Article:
Like most survival games, you will need to pay attention to various meters in this game. In this case we manage 3 resources for living and a stamina meter. Yes there is combat in this game, but let’s talk about those meters first. Just like most survival games, We Happy Few starts you out with very few raw materials, so you have to immediately start looking for clean water, food, and weapons.
My biggest problem was finding a place to sleep. Sleep is a real resource here, and needs to be managed. After a short time, if you don’t sleep you end up not able to run or fight in an efficient manner. I had no trouble finding food and water, but finding a safe place to sleep was a serious issue. Food was pretty common, but a lot of it was spoiled, and could cause sickness. When sick, the player would not get anything on their hunger meter, and vomit the food up. Sickness can be countered by precious pills that are sprinkled throughout the map. These rare resources tend to only come with combat, so sadly being a peaceful gatherer doesn’t seem to be an option.
Let’s talk about that combat: It’s all Melee based (from what I could see), and it’s a very basic system. Weapons are primitive, like you might find in a destroyed town. The most powerful weapon I was able to find was a cricket bat, which was a one hit kill on most enemies. Other weapons included sticks, rocks, and a few other random items found around. Later, crafting can get you traps and other things to use for combat.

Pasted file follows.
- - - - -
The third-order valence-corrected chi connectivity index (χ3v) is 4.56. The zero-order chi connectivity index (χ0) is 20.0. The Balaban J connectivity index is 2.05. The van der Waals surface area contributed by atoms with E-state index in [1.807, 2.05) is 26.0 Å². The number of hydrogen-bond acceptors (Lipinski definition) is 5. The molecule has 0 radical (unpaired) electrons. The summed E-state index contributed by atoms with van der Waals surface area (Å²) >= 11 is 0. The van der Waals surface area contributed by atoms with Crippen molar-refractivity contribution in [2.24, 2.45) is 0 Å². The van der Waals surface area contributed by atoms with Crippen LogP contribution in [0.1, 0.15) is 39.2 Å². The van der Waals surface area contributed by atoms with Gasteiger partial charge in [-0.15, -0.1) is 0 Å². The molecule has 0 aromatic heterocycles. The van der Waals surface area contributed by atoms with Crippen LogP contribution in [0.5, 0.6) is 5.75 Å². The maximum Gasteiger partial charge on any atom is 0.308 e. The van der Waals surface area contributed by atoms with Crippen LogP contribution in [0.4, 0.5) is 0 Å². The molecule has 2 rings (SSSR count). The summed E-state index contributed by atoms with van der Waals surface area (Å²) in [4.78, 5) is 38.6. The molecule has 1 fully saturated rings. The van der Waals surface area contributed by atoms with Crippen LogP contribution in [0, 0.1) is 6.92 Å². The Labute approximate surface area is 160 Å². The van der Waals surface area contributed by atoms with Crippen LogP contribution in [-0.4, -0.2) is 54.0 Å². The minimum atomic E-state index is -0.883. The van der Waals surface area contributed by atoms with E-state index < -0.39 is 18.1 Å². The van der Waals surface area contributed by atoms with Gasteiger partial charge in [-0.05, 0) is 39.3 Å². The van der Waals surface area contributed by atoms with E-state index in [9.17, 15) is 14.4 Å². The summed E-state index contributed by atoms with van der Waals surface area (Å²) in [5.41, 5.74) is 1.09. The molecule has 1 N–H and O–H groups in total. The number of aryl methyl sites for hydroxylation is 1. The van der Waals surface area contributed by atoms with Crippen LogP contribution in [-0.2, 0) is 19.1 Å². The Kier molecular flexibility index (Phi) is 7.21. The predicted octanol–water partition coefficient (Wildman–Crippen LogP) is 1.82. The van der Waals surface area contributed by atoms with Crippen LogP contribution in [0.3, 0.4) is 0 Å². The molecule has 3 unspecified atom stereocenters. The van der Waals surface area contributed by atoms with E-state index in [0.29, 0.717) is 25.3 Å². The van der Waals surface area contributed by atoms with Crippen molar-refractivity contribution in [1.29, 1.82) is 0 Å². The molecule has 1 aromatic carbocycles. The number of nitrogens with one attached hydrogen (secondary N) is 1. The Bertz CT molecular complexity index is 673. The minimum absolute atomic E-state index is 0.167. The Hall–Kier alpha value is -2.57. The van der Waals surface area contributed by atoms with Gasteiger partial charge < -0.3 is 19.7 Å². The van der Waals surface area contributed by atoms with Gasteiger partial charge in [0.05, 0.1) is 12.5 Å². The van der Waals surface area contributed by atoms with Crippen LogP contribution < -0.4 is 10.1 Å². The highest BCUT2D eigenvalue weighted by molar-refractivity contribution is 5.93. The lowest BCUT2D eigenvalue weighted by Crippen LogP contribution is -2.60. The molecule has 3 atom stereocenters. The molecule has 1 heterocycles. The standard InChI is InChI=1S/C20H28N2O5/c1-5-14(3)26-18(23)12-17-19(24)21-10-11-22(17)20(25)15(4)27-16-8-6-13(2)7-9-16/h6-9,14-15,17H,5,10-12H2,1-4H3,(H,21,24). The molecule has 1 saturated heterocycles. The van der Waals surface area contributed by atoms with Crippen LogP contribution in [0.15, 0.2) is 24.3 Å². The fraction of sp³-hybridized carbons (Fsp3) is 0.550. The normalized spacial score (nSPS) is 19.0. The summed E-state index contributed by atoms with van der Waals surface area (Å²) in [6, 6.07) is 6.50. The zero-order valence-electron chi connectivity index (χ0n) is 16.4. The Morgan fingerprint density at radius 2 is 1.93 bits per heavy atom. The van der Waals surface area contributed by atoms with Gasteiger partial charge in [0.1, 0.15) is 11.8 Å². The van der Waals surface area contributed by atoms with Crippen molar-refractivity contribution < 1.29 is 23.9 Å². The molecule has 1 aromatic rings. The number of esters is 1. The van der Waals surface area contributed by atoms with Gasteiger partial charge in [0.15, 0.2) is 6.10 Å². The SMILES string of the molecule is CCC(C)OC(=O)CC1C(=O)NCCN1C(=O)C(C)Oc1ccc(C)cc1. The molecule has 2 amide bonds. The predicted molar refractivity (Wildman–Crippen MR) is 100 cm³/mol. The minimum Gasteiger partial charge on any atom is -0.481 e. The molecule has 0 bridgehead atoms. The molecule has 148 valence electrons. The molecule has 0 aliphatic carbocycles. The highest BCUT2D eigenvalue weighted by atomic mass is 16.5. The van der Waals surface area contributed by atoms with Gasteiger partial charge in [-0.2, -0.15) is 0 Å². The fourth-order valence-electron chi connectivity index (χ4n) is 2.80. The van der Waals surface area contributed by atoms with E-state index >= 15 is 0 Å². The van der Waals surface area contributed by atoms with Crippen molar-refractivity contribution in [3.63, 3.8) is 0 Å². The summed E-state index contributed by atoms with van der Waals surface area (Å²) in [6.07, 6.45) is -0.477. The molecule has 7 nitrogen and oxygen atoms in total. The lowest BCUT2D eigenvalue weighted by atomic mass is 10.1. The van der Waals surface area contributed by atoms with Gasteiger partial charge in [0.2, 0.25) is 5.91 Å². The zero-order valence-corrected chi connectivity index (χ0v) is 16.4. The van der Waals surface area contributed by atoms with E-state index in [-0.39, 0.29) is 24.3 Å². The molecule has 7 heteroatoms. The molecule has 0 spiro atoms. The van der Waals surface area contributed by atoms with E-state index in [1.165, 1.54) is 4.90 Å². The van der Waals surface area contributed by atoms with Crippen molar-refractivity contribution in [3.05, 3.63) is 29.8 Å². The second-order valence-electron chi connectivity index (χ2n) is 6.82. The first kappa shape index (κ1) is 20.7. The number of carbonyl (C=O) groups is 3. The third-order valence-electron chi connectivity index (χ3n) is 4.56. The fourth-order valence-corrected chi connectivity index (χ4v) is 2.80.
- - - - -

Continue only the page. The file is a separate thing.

I found the crafting to be quite fun, and very in-depth. I hope they will add more recipes and more cooking later on, but for now it has enough to keep it interesting. You can craft a lot of basic things right now using simple base materials and this is important to surviving in the world you’re dropped into. The game’s starter area is quite well populated, and most people are docile until provoked. I did find a few hostile folks early on, and in some cases found myself straight-up murdered. Did I mention this game features Permadeath? Yeah, it does. So when you die, you gotta start all over again.
Timewise, folks should have no issue with the value they get for their game. I was able to map about 40% of the first map in my longest play through. Two hours of play and that was just 40% of the first area. This is going to be a large game, with many NPC’s and quests to do, in addition to the simple survival objectives.
The game creates a dilemma between wanting to explore and find raw resources, and wanting to stay close enough to home to not die. There are other games that have nailed this in the past, but as far as I can tell,We Happy Few is doing it in a vastly different way. The combat feels fast and fresh, the crafting isn’t cumbersome, and the permadeath keeps things interesting. If Compulsion can get a story shoehorned into this game without hurting the broad open world feel, this one is going to be a big hit.
We Happy Few is available in the steam early access program right now, and in the eshop from Microsoft and Sony.